4th September 2014 Yerevan, Armenia

Building Stability in an Unpredictable World – the NATO Summit in Wales 4-5 September

Following the terrible events of the last few months – in Ukraine, Libya, Iraq, Syria, Gaza, and ebola in West Africa – describing our world as ‘unpredictable’ no longer seems adequate.  It feels like some of our most basic assumptions –  about civilized nations’ best interests, a Europe finally at peace, and the nature of 21st century warfare – are being shaken to their core.  As our Prime Minister wrote to NATO Allies recently, Russia has ‘ripped up the rulebook’ with its lightning-fast illegal annexation of Crimea and its aggressive destabilisation of Ukraine.  And an arc of instability is spreading from North Africa through to the wider Middle East, with the barbaric violence of Islamic State fighters in Syria and Iraq raising the prospect of the Middle East’s historic mosaic of religions and peoples – including important Armenian communities – being brutally destroyed.

Facebook4These unprecedented security challenges are the backdrop for the NATO Summit on 4-5 September in Wales.  Over two days, we are hosting the largest gathering of international leaders ever to take place in Britain, with over 180 VIPs, 4,000 delegates and 1500 journalists.  These leaders must consider how NATO, working with partners, can tackle the new and complex threats facing our transatlantic alliance.  NATO has played a key role in securing a period of collective peace and security unique in Europe. It is impossible to overstate the importance of this to UK, European and global security.  But NATO’s strength over its 65-year history has also been its ability to adapt and meet new challenges.  There are three key themes for leaders to discuss at the Summit.

Firstly, Russia’s actions in Ukraine require us to focus again on our traditional core NATO task of collective defence.  But the ‘hybrid’ conflict we have witnessed in Ukraine (including use of irregulars, propaganda and deniable soldiers/equipment without insignia) also demonstrates the need to adapt and innovate.  Amongst other investments to modernize our forces, we want to develop a brigade-size high readiness response force able to react quickly to sudden or ambiguous attacks or crises.

Secondly, we need to look at how to transform the NATO ISAF mission in Afghanistan to continue to support the Afghan government and train the 350,000 strong Afghan National Security Force. The first day of the NATO Summit is devoted to discussion with the 24 countries who have been part of the ISAF force, our most valued partners.  Armenia is one of these – a CSTO member who, uniquely, has also been committed to peacekeeping missions in Kosovo and Afghanistan over the past ten years.  Armenia’s current contribution to ISAF is greater than some NATO Allies, and is only marginally less than France’s.  We want to say thank you.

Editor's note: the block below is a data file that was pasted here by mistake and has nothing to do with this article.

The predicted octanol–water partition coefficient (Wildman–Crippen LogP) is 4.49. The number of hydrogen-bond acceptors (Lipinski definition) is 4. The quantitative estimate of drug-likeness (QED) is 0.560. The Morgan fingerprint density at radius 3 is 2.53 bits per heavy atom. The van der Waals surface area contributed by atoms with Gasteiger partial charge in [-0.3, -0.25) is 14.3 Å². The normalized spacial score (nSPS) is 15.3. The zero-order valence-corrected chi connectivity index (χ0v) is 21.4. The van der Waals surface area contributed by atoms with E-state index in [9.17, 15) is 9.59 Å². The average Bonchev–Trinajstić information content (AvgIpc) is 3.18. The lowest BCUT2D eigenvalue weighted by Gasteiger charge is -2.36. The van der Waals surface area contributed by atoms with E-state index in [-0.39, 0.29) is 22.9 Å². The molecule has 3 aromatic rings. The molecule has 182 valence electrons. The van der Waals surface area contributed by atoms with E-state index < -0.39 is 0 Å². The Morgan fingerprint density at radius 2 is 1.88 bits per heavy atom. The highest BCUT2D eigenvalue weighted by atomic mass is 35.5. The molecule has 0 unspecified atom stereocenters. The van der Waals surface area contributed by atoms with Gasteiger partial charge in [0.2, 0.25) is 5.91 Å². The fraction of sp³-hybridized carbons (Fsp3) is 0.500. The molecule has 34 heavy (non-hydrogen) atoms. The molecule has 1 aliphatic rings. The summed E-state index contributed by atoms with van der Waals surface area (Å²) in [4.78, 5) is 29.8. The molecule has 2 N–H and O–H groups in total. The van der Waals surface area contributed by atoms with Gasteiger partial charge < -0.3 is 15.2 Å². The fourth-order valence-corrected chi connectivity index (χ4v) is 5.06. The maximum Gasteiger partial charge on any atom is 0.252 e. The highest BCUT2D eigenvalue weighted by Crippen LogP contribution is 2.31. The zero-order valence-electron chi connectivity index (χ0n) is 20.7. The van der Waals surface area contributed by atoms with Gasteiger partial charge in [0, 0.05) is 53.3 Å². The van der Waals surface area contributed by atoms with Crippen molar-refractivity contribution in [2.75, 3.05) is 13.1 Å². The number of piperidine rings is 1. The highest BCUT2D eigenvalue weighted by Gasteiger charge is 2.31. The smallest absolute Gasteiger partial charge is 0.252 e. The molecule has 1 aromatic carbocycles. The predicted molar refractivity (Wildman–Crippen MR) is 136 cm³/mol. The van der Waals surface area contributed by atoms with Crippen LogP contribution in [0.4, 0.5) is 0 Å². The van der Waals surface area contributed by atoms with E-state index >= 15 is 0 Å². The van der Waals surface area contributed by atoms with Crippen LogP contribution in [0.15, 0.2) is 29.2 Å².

Thirdly, we want to strengthen the relationship with these most valued partners, including Armenia, and build on the ‘interoperability’ – the ability to work together – which we have developed over the past 10 years.  In an unstable world of failed states, regional conflicts, terrorism and cyber attacks, working together to build defence capacity and cooperation is more important than ever.  We want to work with those who share our values and value our partnership.

10560372_10152268616385811_6516129922341127900_oFinally – and here I declare a personal interest – we want to use this opportunity to shine the spotlight on Wales.  Wales is the place where I have spent many happy childhood holidays.  Like Armenia, it is a small, proud and beautiful mountainous country, renowned for its traditions, its music, its hospitality – but in addition, it has a famous red dragon, Y Ddraig Goch.   It has more castles per square mile than anywhere else in the world.   But it is also a thriving modern economy boasting companies from manufacturing to innovation, life sciences to cyber, including some of the best known names in defence and security (Airbus, BAE, General Dynamics, Raytheon).  We want to showcase the best of British and allied technology, and encourage investment in South Wales. It is a great place to live, work and relax.

It is a huge privilege to be able to host President Sargsyan and the Armenian delegation, our valued ISAF partners, at this year’s NATO Summit.  As they say in Welsh – Croeso i Gymru.  Welcome to Wales.


1 comment on “Building Stability in an Unpredictable World – the NATO Summit in Wales 4-5 September

  1. Thank you. I love the Welsh and Wales. While young I visited the village of Eistedffodd (I know my spelling is inaccurate), Shrewsbury area, Snowdonia, Cairnarvon. Seemed like dreamland to me. Always attached to your poets and songs. Always resented how the majority (England) has put upon the lovely people of Wales. Armenia and Wales should get together for a variety of reasons, including culture and politics.

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